Courtroom appearance

The courtroom environment is adversarial and is therefore highly charged. For those not used to the cut and thrust, it can be intimidating and potentially sabotaging.

Indeed, there is no shortage of high profile cases that highlight just how important it is for people attending court, in whatever guise, to not just be aware of the legal process, but also to understand the best way to project themselves and/or respond under oath and scrutiny.

It is in this latter respect that the life-coaching industry appears destined to start working ever more closely with the legal profession.

Recent guidance on witness preparation produced by the Professional Standards Committee of the Bar Council spells out to barristers the all-important distinction between training and coaching, and the role they are allowed to play in preparing witnesses for court. While it permits barristers to ensure their clients understand the basics of giving evidence in court, it disallows them from rehearsing, practising or coaching a witness in relation to what they say and how they say it when giving that evidence.

Courtroom coaching is entirely compatible with this guidance if conducted within the correct parameters. You should not seek to coach people on legal process or tell them what to say in the witness box, but provide them instead with techniques that prepare them emotionally, psychologically and physically for a court appearance.

Coaching can also be used to help people clarify the desired outcome in their own mind and introduce them to techniques to help deal with courtroom behaviour that seeks to inflame emotions without them being conscious of the effect.

Insights into how to deal with stress and an understanding of the psychology of others can also be provided to help manage conflict, stand your ground, maintain rapport under challenge and, importantly, to detect and align potential sabotage patterns.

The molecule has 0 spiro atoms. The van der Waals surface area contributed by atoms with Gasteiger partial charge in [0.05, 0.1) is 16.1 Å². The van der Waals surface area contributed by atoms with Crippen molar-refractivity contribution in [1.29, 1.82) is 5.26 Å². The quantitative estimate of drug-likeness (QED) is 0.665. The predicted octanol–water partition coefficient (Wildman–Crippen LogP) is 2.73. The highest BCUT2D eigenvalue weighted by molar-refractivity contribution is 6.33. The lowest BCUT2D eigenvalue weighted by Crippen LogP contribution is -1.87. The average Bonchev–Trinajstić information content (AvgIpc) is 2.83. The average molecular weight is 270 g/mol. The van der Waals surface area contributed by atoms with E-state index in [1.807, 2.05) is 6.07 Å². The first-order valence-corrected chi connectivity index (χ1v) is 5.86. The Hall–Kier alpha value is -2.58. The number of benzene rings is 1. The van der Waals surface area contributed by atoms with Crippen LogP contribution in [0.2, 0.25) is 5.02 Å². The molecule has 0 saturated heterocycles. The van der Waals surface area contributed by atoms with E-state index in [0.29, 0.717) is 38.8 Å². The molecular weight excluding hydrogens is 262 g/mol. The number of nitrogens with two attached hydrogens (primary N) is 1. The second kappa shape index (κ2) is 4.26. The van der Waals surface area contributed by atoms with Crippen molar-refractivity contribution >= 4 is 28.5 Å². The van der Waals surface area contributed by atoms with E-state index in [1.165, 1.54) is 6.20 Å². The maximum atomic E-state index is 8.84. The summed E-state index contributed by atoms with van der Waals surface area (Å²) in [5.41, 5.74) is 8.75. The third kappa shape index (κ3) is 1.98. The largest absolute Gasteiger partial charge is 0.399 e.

By accessing such services for clients, barristers can potentially pick up life-coaching pointers applicable to their own lives and careers, while also ensuring they carry out their duty to the highest level. According to the Bar Council guidance, barristers “have a duty to ensure that the evidence in support of their client’s case is presented to best effect. It is also the responsibility of a barrister to ensure that those facing unfamiliar court procedures are put at ease as much as possible”. Life coaching in its broadest sense helps people perform at their best by providing a personalised support structure that challenges, stimulates and guides an individual to get their life under control and keep growing, whether personally or at work. A life coach achieves this by adopting a set of techniques that guides people towards identifying their own potential, clarifying their objectives and seeing their future clearly.

All of us, from whatever walk of life, need to be able to look at things objectively from time to time and talk about the challenges, issues and options facing us in business or our everyday lives without being persuaded by those who have vested interests in the outcome. The reason why life coaching has grown so rapidly in popularity is that it focuses on delivering positive outcomes.

Gerard O’Donovan is principal of coaching consultancy Noble Manhattan